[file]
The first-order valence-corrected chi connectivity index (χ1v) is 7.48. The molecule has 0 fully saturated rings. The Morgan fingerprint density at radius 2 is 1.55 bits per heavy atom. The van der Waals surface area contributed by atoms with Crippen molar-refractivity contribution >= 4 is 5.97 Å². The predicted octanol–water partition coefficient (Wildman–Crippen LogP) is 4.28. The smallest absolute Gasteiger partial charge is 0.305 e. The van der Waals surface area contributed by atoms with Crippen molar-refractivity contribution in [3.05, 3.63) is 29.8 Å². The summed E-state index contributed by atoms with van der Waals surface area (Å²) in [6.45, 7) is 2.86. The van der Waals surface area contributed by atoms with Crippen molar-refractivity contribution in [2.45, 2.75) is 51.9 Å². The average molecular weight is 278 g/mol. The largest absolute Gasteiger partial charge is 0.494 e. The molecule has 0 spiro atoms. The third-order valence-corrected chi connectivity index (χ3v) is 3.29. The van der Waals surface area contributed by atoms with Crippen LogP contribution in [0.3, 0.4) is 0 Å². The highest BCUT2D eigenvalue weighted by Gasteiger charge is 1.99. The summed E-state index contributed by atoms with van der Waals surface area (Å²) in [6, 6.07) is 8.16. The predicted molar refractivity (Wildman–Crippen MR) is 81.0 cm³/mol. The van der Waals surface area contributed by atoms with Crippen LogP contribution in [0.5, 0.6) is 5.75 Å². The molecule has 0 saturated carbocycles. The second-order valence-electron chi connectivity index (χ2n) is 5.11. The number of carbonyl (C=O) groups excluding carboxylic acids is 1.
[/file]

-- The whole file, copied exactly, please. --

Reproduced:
The first-order valence-corrected chi connectivity index (χ1v) is 7.48. The molecule has 0 fully saturated rings. The Morgan fingerprint density at radius 2 is 1.55 bits per heavy atom. The van der Waals surface area contributed by atoms with Crippen molar-refractivity contribution >= 4 is 5.97 Å². The predicted octanol–water partition coefficient (Wildman–Crippen LogP) is 4.28. The smallest absolute Gasteiger partial charge is 0.305 e. The van der Waals surface area contributed by atoms with Crippen molar-refractivity contribution in [3.05, 3.63) is 29.8 Å². The summed E-state index contributed by atoms with van der Waals surface area (Å²) in [6.45, 7) is 2.86. The van der Waals surface area contributed by atoms with Crippen molar-refractivity contribution in [2.45, 2.75) is 51.9 Å². The average molecular weight is 278 g/mol. The largest absolute Gasteiger partial charge is 0.494 e. The molecule has 0 spiro atoms. The third-order valence-corrected chi connectivity index (χ3v) is 3.29. The van der Waals surface area contributed by atoms with Crippen LogP contribution in [0.3, 0.4) is 0 Å². The highest BCUT2D eigenvalue weighted by Gasteiger charge is 1.99. The summed E-state index contributed by atoms with van der Waals surface area (Å²) in [6, 6.07) is 8.16. The predicted molar refractivity (Wildman–Crippen MR) is 81.0 cm³/mol. The van der Waals surface area contributed by atoms with Crippen LogP contribution in [0.5, 0.6) is 5.75 Å². The molecule has 0 saturated carbocycles. The second-order valence-electron chi connectivity index (χ2n) is 5.11. The number of carbonyl (C=O) groups excluding carboxylic acids is 1.